Councillors not moved by campaign

Fliss Butcher
Fliss Butcher
A marketing campaign promoting active lifestyles in Dunedin appears to be a flop with city councillors, despite the civic leaders voting to spend more than $100,000 funding it.

Information released to the Otago Daily Times showed just one city councillor - Cr Kate Wilson, of Middlemarch - has signed up for the council-funded MoveMe programme since its launch last April.

That was despite calls by Cr Fliss Butcher at the time for all elected representatives to take part, neatly sidestepped by fellow councillors.

The programme aimed to encourage physical activity by offering tips, exercise programmes and promoting Dunedin's recreation opportunities, and was supported by the University of Otago, Sport Otago and other groups.

It was launched with start-up funding of $110,000 from the council, which was continuing to co-ordinate the programme - at a cost of $35,000 since then - on behalf of all other partner organisations.

However, just 392 people had so far registered for the programme, including just six using Dunedin City Council staff email addresses, although 12,464 had visited the programme's website.

Contacted this week, Cr Butcher said the results, including the efforts of her fellow councillors, were "a bit disappointing".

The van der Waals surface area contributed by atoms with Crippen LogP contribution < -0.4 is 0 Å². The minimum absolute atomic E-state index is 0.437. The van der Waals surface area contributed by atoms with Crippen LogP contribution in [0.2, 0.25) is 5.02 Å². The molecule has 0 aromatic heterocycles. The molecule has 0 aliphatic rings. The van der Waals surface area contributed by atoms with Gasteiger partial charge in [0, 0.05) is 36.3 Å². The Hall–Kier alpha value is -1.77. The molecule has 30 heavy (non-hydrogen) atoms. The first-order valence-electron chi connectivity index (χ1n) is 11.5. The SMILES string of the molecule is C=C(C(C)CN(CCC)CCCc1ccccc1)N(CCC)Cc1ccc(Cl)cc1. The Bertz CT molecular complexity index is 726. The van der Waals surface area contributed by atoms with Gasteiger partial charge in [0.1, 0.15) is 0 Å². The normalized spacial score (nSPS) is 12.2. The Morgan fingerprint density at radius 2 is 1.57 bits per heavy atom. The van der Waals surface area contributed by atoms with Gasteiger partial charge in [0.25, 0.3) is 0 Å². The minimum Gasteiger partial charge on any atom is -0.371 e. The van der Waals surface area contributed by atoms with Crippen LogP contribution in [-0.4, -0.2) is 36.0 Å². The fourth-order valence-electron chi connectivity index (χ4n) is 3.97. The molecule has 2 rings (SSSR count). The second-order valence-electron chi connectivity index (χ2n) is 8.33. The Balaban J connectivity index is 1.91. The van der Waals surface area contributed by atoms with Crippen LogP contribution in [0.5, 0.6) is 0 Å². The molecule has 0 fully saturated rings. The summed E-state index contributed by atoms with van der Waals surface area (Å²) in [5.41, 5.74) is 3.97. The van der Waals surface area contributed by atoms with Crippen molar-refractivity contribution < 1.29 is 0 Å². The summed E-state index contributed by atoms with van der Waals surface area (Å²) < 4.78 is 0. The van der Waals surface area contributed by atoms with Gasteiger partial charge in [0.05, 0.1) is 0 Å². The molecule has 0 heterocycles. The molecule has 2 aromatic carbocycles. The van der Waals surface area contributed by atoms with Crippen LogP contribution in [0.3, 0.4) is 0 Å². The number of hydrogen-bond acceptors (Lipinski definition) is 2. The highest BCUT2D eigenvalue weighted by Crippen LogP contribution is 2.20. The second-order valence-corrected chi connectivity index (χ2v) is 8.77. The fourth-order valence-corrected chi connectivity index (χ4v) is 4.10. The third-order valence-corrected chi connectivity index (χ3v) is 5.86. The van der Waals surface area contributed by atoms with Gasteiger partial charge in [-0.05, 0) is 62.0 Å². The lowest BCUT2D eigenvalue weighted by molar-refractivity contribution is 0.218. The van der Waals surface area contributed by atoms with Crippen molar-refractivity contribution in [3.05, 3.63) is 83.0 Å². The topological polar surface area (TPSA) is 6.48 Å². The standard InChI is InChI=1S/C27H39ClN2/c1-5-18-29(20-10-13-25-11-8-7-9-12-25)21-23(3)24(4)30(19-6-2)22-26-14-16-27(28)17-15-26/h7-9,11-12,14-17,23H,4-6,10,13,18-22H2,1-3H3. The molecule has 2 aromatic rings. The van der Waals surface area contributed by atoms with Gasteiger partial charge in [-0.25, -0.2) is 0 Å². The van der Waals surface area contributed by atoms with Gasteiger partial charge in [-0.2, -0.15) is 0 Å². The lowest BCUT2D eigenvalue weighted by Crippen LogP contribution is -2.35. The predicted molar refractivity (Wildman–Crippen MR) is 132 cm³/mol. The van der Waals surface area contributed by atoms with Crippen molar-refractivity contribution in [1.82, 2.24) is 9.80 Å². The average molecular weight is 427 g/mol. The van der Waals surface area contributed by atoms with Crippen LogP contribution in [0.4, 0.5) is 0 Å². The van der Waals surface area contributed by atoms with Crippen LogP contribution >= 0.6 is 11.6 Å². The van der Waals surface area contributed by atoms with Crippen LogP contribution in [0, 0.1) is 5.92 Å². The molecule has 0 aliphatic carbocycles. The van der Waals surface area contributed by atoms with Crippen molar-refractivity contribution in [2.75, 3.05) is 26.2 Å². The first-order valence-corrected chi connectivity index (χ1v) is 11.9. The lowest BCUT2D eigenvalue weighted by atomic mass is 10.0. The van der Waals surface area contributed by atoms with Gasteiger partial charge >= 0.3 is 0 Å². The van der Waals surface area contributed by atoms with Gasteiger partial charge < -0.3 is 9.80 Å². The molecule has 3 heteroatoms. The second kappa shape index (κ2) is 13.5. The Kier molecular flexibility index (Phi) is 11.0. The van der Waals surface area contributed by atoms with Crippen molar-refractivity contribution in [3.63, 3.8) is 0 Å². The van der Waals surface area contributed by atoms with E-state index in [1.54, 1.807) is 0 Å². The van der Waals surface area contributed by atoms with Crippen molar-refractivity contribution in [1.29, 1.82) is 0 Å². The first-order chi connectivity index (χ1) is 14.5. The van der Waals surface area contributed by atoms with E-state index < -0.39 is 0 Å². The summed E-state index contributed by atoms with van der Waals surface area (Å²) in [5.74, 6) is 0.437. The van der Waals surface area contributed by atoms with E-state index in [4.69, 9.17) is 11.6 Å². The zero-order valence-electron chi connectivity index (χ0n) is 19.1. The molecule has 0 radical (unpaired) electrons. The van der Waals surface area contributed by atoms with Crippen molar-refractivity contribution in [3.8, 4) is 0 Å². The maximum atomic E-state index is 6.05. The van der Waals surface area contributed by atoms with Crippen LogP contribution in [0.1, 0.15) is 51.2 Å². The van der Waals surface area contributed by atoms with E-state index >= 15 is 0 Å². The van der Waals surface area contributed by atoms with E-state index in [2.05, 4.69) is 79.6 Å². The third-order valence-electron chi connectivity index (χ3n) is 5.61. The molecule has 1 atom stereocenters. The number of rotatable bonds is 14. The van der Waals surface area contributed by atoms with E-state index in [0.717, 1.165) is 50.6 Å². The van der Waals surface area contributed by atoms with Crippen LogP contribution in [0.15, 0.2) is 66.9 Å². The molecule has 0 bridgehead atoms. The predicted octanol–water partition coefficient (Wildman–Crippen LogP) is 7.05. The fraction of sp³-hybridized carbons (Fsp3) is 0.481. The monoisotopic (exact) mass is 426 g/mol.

"But, you know, people get busy and all these other things happen."

Some city councillors were already active in other ways. Crs Jinty MacTavish and John Bezett were among those known to be regular cyclists.

Others were less keen on organised exercise. Cr Lee Vandervis, arguing against the programme last year, recommended "waving a chainsaw" around the garden instead.

Cr Bill Acklin was among those appearing slightly nervous during last year's debate, conceding some councillors were not doing "as much as we should be" to remain active.

And, despite voting for it, Cr Butcher said this week the poor results showed the programme was a waste of money.

"Everyone can go for a walk if they want to get fit. They don't need to have some ratepayer-funded internet sign-up programme to do it.

"Other things are more important."

She had intended to sign up after urging others to do so last year, but damaged her knee shortly afterwards, and was to have surgery on it.

"I'm looking forward to being fully active again afterwards."

Council community recreation adviser Hamish Black said it was "probably fair" to say the number signing up was lower than hoped for, but he was pleased with the total number of people visiting the website.

"These sort of initiatives do take a while to create a bit of profile through the community."

He planned more community-based events and to prepare more maps, activity plans and information brochures to promote the programme, but the key remained encouraging more people to sign up.

"It's just that conversion rate that we'll hope to improve."

The council was not alone in funding the programme. The Southern District Health Board, through its Healthy Eating, Healthy Action initiative, contributed $15,000 over three years, and other partners offered their own time and resources, he said.

It was hoped another $25,000 from the council's active city budget would be approved for 2012-13 as part of the council's annual plan process, and funding was being sought from community funding organisations.



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